If you plan on setting off fireworks of your own this 4th of July, it’s important to remember just how quickly things can take a turn for the worse.
According to the U.S. Consumer Product Safety Commission there were more than 12,000 injuries in 2017 related to fireworks and at least 8 people died.
Most of those injuries are to the head, hands, and legs.. and more than half are burns.
The CPSC also states sparklers can easily reach temperatures of 2,000 degrees.. that’s similar to holding a blow torch with your fingers.
While some might be tempted by hand-held fireworks.. it’s important to remember they can also be extremely dangerous.
“We’ve had house and apartment fires over the years from fireworks that people don’t realize go into somebody else’s yard, somebody else’s apartment. We’ve had explosions in hands where they’ll burn their hands or they’ll actually blow parts of their fingers off,” says Mike Roberts, Delta Township Fire Inspector.
Roberts says it’s a good idea to leave fireworks displays to the professionals.
But if you do choose to light them off yourself, there are a few things to keep in mind.
“You want to make sure that a responsible adult is the one lighting off the fireworks, you want to make sure you haven’t been drinking or your intoxicated or you’re under the influence of medications or any drugs,” says Roberts.
He also says, it’s important to keep water nearby, light only one firework at a time, and never relight a dud firework.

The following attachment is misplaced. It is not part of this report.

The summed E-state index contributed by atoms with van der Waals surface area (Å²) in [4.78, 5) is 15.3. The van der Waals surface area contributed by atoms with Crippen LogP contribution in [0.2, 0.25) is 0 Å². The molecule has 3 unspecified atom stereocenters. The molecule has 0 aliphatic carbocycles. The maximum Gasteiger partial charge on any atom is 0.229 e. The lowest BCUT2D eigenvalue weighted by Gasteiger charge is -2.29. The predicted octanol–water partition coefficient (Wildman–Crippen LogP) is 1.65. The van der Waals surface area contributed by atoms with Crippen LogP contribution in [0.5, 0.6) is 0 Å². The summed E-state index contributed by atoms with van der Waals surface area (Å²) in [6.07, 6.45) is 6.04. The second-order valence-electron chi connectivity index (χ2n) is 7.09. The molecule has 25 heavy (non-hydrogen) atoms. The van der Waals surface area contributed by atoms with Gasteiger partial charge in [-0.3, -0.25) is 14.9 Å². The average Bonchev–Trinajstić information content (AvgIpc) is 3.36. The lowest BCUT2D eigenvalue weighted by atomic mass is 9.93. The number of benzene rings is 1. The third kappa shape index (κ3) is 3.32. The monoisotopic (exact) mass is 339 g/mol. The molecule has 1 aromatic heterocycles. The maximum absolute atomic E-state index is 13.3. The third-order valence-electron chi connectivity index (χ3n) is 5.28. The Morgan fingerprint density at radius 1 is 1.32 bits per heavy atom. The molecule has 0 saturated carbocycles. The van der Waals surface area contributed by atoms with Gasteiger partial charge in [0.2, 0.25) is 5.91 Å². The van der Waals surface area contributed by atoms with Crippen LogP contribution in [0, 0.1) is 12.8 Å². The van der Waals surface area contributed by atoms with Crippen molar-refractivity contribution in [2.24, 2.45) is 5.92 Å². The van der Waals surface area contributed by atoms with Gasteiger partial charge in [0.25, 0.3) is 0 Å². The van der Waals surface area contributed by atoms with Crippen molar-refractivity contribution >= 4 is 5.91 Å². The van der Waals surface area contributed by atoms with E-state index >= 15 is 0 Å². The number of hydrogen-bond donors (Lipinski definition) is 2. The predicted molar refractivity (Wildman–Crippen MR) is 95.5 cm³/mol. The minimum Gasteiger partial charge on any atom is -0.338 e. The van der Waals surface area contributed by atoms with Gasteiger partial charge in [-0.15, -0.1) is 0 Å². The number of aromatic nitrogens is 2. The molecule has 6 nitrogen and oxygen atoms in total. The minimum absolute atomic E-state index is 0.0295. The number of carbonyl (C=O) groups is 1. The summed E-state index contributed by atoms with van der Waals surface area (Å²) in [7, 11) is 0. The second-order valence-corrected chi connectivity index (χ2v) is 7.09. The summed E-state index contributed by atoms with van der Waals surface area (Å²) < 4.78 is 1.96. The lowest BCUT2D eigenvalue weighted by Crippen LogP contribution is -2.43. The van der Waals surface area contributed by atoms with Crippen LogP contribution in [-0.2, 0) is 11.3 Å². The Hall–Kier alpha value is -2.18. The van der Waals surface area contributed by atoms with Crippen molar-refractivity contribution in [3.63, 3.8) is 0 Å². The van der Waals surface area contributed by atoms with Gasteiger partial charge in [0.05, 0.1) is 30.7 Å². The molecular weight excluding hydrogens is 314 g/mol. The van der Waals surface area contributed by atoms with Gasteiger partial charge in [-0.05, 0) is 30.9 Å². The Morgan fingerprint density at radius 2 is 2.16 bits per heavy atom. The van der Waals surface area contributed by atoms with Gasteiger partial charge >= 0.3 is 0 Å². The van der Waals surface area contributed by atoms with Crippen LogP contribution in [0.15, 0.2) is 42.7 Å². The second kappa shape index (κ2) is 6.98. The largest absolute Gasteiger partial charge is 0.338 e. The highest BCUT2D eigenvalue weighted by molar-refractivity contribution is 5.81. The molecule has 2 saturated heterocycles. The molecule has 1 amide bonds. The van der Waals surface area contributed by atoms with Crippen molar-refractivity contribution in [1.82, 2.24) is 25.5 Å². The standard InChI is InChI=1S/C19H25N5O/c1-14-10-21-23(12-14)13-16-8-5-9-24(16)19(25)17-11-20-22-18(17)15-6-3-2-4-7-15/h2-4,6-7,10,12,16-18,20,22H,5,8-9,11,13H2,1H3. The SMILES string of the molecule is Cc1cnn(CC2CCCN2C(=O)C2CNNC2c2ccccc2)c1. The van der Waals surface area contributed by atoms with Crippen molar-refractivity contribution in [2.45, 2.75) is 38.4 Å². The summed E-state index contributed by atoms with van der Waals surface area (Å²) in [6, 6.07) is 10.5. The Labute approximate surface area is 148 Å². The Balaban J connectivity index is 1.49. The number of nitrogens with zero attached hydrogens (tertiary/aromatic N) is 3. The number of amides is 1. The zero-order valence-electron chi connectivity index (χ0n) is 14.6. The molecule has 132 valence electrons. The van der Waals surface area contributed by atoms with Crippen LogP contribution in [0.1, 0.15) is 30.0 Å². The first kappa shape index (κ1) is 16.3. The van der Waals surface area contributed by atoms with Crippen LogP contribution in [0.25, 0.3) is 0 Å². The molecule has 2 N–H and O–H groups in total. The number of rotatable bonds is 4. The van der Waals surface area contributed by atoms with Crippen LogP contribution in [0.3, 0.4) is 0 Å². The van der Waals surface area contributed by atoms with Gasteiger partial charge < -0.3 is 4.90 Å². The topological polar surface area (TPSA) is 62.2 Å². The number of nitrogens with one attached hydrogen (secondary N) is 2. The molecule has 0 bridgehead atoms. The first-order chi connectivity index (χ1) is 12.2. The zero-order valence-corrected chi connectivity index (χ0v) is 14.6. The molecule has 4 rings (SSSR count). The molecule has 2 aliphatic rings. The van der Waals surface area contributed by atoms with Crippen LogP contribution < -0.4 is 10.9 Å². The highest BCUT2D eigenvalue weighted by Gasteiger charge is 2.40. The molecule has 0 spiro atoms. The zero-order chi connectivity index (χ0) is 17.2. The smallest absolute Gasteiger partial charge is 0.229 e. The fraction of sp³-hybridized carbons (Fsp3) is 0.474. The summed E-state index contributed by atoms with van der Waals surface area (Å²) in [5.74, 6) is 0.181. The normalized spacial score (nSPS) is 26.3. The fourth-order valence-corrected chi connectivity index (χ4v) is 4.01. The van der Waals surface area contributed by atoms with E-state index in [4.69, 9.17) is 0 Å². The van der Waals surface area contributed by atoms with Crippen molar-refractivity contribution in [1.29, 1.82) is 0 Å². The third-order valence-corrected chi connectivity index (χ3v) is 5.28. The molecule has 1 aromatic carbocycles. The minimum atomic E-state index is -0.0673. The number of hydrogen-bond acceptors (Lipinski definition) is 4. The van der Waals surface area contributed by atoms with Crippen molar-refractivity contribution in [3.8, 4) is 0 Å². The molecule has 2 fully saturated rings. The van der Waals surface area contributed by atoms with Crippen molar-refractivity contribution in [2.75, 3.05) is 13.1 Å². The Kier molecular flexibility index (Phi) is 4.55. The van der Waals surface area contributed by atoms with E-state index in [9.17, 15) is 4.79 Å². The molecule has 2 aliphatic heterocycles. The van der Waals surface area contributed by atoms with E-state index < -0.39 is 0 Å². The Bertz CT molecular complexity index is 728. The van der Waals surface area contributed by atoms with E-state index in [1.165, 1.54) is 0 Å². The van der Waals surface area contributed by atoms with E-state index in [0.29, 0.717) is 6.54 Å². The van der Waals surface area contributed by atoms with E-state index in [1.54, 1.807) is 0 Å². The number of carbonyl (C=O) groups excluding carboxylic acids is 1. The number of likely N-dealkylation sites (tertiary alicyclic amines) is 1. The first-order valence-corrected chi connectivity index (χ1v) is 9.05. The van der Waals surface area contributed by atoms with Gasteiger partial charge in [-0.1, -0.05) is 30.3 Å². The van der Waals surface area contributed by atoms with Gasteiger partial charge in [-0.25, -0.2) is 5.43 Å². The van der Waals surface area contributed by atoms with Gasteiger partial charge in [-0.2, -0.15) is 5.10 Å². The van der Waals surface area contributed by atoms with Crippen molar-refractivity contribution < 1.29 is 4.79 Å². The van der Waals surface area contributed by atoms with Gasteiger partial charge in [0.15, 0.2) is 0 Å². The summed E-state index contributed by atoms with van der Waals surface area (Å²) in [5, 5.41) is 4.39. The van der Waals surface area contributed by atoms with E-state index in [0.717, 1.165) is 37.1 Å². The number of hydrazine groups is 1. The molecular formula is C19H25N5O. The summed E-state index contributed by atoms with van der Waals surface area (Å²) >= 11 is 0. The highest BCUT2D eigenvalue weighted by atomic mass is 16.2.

Instead, soak it in water for 20-minutes before doing anything else.
“Sometimes there’s just enough spark still in there that it will actually ignite in their hand when they’re moving it away or they’ll bring it into their house and set it there and then it will actually ignite in the house, connects to something and burns,” says Roberts.
Remember, even though it’s legal.. they don’t have to make a big bang to be considered dangerous.
“We want you to have fun, have a great family time, enjoy our patriotism and independence but we also want you to be safe so that you can continue to enjoy the freedoms that we have here,” says Roberts.
Michigan law says consumer grade fireworks are allowed to be fired off both the day before, the day of, and the day after the holiday.
However, most communities have their own ordinance.. meaning there are certain quiet hours that prohibit them from being fired off.
You can contact your local city or township for more information on the ordinance where you live.
Follow these safety tips when using fireworks:
- Never allow young children to play with or ignite fireworks.
- Avoid buying fireworks that are packaged in brown paper because this is often a sign that the fireworks were made for professional displays and that they could pose a danger to consumers.
- Always have an adult supervise fireworks activities. Parents don’t realize that young children suffer injuries from sparklers. Sparklers burn at temperatures of about 2,000 degrees – hot enough to melt some metals.
- Never place any part of your body directly over a fireworks device when lighting the fuse. Back up to a safe distance immediately after lighting fireworks.
- Never try to re-light or pick up fireworks that have not ignited fully.
- Never point or throw fireworks at another person.
- Keep a bucket of water or a garden hose handy in case of fire or other mishap.
- Light fireworks one at a time, then move back quickly.
- Never carry fireworks in a pocket or shoot them off in metal or glass containers.
- After fireworks complete their burning, douse the spent device with plenty of water from a bucket or hose before discarding it to prevent a trash fire.
- Make sure fireworks are legal in your area before buying or using them.